Even in recent years, the existing HES algorithm generates mismatch rates in some groups that result in clinically important biases in estimated readmission rates, thereby underestimating service use, health needs and comorbidity. Mismatch rates are likely to similarly underestimate mortality rates.28 Improvements to the algorithm for future years should be accompanied by retrospective linkage to update existing HESIDs. This is particularly important for infants who did not automatically acquire NHS numbers at birth prior to 2005, and whose birth episodes did not contain a postcode before 2014. Interpreting trends over time in readmission rates is problematic if these partly reflect improvements in data linkage. Also for infants, it is very important to correctly link a patient to a birth episode and maternity episode so that critical birth characteristics can be linked into children’s health care trajectories. HES is widely used for commissioning and research and it is imperative to address data quality issues. HES is also linked to external data sets that can further introduce problems if the internal linkage problems are not addressed.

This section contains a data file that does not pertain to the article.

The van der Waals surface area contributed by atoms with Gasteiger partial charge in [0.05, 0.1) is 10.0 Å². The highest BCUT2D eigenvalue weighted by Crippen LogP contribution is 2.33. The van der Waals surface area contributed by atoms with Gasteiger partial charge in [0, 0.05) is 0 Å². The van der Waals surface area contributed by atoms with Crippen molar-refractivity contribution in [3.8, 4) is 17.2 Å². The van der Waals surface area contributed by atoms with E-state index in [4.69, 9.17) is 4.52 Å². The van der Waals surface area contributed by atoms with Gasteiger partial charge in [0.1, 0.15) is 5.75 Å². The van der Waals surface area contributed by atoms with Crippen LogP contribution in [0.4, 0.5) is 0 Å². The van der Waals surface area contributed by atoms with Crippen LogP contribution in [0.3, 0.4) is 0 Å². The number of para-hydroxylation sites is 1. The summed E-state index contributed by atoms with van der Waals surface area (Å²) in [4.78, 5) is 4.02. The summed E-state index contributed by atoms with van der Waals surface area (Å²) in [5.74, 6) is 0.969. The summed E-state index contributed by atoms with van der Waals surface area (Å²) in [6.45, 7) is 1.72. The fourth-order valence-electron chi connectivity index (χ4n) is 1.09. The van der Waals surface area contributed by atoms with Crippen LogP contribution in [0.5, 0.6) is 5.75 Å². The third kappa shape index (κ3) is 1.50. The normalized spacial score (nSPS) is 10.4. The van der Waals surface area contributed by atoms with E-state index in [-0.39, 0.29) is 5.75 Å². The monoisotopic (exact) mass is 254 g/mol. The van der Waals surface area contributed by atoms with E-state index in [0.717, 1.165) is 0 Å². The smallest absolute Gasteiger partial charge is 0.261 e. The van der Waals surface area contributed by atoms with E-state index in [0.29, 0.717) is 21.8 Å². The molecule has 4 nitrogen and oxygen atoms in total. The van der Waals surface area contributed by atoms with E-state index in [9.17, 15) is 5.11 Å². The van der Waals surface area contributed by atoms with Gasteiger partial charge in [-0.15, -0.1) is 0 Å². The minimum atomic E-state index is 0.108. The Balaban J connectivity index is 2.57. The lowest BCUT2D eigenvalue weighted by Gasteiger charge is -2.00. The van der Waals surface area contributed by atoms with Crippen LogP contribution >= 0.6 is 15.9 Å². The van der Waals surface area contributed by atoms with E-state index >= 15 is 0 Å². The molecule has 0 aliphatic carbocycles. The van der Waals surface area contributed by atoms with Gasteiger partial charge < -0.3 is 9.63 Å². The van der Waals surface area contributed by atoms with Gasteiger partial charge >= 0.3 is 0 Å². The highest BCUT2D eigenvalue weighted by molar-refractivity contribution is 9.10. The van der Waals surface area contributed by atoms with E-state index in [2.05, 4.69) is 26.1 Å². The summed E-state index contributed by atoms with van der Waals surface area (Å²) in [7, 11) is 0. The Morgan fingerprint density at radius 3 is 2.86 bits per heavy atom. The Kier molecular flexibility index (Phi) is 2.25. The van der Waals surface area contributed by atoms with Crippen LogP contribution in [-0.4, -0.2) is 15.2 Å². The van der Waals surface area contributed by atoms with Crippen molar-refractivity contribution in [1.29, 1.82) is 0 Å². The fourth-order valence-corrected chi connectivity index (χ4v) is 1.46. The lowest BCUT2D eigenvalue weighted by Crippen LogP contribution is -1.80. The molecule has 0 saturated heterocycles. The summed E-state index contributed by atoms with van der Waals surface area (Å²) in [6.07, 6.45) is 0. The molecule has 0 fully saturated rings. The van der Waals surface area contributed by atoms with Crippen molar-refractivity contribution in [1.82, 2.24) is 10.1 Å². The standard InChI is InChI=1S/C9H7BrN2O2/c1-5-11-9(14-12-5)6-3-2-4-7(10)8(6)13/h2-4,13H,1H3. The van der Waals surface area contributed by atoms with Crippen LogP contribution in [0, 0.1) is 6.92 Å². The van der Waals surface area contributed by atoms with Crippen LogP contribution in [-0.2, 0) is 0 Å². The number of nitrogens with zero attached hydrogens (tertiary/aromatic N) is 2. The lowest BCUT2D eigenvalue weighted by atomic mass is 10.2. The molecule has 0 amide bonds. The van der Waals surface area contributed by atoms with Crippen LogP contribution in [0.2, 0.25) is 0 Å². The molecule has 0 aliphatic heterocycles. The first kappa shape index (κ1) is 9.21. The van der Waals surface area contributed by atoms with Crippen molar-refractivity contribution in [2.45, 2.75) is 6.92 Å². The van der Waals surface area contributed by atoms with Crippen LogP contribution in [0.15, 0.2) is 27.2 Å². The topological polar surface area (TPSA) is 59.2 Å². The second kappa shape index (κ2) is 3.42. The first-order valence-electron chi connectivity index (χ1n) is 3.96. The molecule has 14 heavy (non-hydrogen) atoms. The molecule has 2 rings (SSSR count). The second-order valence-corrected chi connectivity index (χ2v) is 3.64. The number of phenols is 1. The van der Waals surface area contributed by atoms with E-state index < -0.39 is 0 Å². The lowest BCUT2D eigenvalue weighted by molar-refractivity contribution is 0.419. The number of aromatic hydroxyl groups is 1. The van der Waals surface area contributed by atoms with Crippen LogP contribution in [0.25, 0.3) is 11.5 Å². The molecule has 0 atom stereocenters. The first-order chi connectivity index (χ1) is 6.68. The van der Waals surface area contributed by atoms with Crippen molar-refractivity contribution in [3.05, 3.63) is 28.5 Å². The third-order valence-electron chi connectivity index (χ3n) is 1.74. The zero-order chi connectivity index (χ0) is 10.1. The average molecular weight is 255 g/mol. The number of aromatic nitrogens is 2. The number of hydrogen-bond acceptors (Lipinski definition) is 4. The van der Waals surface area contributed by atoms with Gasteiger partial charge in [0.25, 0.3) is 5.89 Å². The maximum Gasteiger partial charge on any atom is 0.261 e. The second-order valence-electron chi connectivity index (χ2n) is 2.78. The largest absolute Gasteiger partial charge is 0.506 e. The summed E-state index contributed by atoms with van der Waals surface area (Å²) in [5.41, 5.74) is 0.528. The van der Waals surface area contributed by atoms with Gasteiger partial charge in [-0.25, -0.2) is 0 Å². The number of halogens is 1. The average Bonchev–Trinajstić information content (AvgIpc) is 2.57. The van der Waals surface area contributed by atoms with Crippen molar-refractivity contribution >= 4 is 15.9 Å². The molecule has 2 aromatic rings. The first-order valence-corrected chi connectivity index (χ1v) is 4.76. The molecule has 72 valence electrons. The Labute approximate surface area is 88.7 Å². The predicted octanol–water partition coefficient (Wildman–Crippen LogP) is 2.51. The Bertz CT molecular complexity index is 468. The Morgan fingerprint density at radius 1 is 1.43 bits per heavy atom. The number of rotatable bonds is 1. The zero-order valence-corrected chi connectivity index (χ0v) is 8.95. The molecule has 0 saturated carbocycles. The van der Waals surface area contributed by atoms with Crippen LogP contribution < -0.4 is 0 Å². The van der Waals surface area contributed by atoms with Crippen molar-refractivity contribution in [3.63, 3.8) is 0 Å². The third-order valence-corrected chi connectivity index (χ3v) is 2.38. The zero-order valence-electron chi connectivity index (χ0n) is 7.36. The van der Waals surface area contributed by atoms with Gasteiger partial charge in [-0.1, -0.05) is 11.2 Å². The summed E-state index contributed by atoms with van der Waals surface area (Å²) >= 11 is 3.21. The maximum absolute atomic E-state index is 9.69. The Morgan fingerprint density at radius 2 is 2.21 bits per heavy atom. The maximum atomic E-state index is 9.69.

Deterministic linkage of hospital administrative data is prone to generate missed matches, which produces biased estimates of hospital readmission for vulnerable patient groups and for older data. Probabilistic data linkage is suitable for data sets like HES where data quality is poor, and it can highlight the benefits of making better use of particular identifiers such as local patient ID within hospitals. The algorithm can be changed to improve future record linkage, but a retrospective update is also required to address linkage error in existing data. It is important to evaluate and address linkage error and data quality,29 particularly for this data set that is used to allocate >£100 billion of public resources annually, and to plan and deliver health services. Development of an external, reference or ‘gold’ standard data set that could identify patients across a range of data sets, even where NHS number was not available, would be extremely useful.